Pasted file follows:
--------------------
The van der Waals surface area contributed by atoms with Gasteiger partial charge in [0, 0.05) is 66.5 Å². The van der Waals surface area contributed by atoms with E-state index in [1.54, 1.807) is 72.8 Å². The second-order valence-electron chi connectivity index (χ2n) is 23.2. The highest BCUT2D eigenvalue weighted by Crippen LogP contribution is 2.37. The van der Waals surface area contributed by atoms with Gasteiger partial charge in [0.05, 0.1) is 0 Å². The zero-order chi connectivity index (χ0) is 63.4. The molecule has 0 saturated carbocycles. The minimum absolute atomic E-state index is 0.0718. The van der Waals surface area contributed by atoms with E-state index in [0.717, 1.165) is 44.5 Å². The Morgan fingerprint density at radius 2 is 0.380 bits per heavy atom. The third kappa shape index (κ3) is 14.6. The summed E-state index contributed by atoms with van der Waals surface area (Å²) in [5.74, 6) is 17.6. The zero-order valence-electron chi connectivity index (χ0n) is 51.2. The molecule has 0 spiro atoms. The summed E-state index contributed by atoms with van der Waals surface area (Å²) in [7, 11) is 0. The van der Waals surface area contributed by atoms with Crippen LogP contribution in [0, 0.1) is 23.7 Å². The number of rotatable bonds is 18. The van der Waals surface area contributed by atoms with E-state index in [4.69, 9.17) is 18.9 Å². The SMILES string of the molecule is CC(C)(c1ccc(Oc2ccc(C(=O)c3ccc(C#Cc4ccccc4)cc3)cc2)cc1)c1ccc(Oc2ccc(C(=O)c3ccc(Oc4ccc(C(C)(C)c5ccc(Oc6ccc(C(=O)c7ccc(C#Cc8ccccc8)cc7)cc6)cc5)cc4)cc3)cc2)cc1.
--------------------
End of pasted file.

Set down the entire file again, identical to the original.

The van der Waals surface area contributed by atoms with Gasteiger partial charge in [0, 0.05) is 66.5 Å². The van der Waals surface area contributed by atoms with E-state index in [1.54, 1.807) is 72.8 Å². The second-order valence-electron chi connectivity index (χ2n) is 23.2. The highest BCUT2D eigenvalue weighted by Crippen LogP contribution is 2.37. The van der Waals surface area contributed by atoms with Gasteiger partial charge in [0.05, 0.1) is 0 Å². The zero-order chi connectivity index (χ0) is 63.4. The molecule has 0 saturated carbocycles. The minimum absolute atomic E-state index is 0.0718. The van der Waals surface area contributed by atoms with E-state index in [0.717, 1.165) is 44.5 Å². The Morgan fingerprint density at radius 2 is 0.380 bits per heavy atom. The third kappa shape index (κ3) is 14.6. The summed E-state index contributed by atoms with van der Waals surface area (Å²) in [5.74, 6) is 17.6. The zero-order valence-electron chi connectivity index (χ0n) is 51.2. The molecule has 0 spiro atoms. The summed E-state index contributed by atoms with van der Waals surface area (Å²) in [7, 11) is 0. The van der Waals surface area contributed by atoms with Crippen LogP contribution in [0, 0.1) is 23.7 Å². The number of rotatable bonds is 18. The van der Waals surface area contributed by atoms with E-state index in [4.69, 9.17) is 18.9 Å². The SMILES string of the molecule is CC(C)(c1ccc(Oc2ccc(C(=O)c3ccc(C#Cc4ccccc4)cc3)cc2)cc1)c1ccc(Oc2ccc(C(=O)c3ccc(Oc4ccc(C(C)(C)c5ccc(Oc6ccc(C(=O)c7ccc(C#Cc8ccccc8)cc7)cc6)cc5)cc4)cc3)cc2)cc1.